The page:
Troutman is being considered for Redwood Living apartment community at Ostwalt Amity/Highway 21 intersection.


The Troutman Planning and Zoning Board voted unanimously to recommend rezoning of two parcels near the Oswalt Amity Road and Highway 21 intersection to Highway Business in the first step of a process to bring 95 luxury apartments to the town. The Troutman Town Council will vote on the parcels’ annexation and rezoning at its March 12 meeting.

According to company representative Bob Dyer, the Redwood Living project, which is proposed for 21 acres, features an open plan, two-bedroom, two-bath apartments with an attached two car garage and a patio.

The community of one-story apartments with vaulted ceilings mimics single-family home living and appeals to empty nesters who no longer want the burden of maintenance and yard work or to young professionals without children, according to Dyer.

The apartment are joined together in groups of four to eight, with five to six being average. The units rent for $1,500 to $2,000 per month and range from about 1,300 to 1,600 square feet.

The proposed project will feature 7.5 acres of open space and a greenway and will preserve natural property features and trees.

The Ohio-based Redwood company (, which has operated since 1991, is operating projects in eight states and is already building communities in Concord and Lake Wylie. The company has also acquired property for others in the Charlotte, Monroe, Kannapolis, and Greenville-Spartanburg areas.

After noting that HB zoning already exists at adjoining and nearby properties at the intersection and looking at other possible uses of the zoning designation should the Redwood project not come to fruition, the board voted 6-0 to support the Highway Business designation for the area and determined that it was compatible with the Future Land Use Plan.


After an extended discussion of a Town Council requested repeal of a text amendment allowing truck maintenance and parking facilities in heavy industrial zoning areas in the town limits, the Planning and Zoning Board voted 5 to 1 to recommend the removal of the amendment from the town’s Unified Development Ordinance.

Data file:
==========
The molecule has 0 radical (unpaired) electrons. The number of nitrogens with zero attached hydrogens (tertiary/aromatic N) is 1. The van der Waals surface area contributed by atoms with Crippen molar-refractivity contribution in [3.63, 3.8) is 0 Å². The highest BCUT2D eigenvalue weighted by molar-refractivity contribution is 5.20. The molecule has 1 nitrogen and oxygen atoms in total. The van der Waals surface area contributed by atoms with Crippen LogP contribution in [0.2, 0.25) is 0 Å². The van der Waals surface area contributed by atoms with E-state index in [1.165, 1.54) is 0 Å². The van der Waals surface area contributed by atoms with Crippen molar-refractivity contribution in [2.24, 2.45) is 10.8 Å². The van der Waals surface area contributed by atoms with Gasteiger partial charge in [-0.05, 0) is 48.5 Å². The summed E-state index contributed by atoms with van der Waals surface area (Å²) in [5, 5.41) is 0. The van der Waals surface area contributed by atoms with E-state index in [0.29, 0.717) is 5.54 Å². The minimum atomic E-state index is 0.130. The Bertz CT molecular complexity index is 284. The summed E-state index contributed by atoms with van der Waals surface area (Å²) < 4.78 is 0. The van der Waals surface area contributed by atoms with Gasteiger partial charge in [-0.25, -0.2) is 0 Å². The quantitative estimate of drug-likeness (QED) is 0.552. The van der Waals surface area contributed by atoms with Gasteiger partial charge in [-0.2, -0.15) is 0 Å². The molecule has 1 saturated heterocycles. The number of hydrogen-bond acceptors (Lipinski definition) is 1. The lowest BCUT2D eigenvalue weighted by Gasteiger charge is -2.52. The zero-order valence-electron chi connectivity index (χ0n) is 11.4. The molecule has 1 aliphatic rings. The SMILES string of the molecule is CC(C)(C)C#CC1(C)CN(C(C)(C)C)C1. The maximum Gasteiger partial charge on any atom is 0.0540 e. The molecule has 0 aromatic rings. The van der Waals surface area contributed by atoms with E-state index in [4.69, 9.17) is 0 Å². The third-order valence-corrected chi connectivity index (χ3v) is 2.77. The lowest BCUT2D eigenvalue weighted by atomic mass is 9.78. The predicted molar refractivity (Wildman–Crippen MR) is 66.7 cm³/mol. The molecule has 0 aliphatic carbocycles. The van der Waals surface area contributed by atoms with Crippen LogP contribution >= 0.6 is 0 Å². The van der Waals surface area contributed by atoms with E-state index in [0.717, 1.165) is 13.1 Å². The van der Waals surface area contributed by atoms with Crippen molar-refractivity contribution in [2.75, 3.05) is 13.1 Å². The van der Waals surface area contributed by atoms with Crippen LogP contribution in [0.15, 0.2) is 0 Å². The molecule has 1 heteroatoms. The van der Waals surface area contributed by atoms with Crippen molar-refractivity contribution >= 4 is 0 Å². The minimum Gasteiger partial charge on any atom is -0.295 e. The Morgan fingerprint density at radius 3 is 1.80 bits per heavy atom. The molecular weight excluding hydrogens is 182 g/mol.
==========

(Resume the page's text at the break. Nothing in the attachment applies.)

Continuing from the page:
Prior to the vote, board members held a lengthy discussion about the necessity of the repeal, which Town Planner George Berger said Town Council requested of staff. The council passed the text amendment allowing this use in November.

Berger made no staff recommendation on the matter, and no one spoke during the public comment.

The November zoning change was initiated at the request of a business, Gaines Express, which is looking to set up a truck parking and maintenance operation on a piece of property near the fairgrounds.

Karen Van Vliet questioned Berger about the Gaines project, which spurred the text amendment change that affected not only that property but any property in town zoned Heavy Industrial.

Berger said he had little information about the project, saying that he had seen no site plan and had no knowledge about the company’s negotiations with the property owner.

Randy Farmer said the board had looked at this issue closely before recommending the text amendment to council and had the safeguard of a special use permit to control what would happen. “I don’t see a need to change it back personally,” he said.

Mark Taylor wanted to see environmental safeguards to protect the public as well as a traffic impact analysis to examine the number and effect of truck traffic in any area such a facility was added.

Farmer suggested tabling the request for 30 days to get more information, but Berger said council could take action with or without a recommendation after 30 days.

Van Vliet did not favor tabling the matter, saying that in retrospect she did not want to open all HI areas of town to this type of facility. Farmer felt the text amendment, originally requested by Gaines Express, should not be removed since the company was not asking for it.

Van Vliet made a motion to repeal the truck parking and maintenance text amendment, which passed with only Farmer dissenting.

Council members began having reservations about their vote to approve the truck parking and maintenance text amendment after learning the property Gaines Express was interested in was much closer to the fairgrounds than they had been led to believe. The property is adjacent to the Iredell County EMS station on Murdock Road where fairground event attendees often park.

Several Iredell County commissioners lamented losing this piece of property for potential fairground expansion and improvements, a project in which the council pledged to assist through a June resolution.

Recognizing “the benefit of such a property and event space” in its corporate limits and the revenue and visitors that it brings, the fairgrounds resolution stated the town had a “vested interest in the future” of the property.

In the resolution, the council expressed its desire to see the fairgrounds become a “multipurpose venue and focal point of a heavily-traveled commercial corridor,” pledging consideration of both monetary and non-monetary support to make that vision a reality.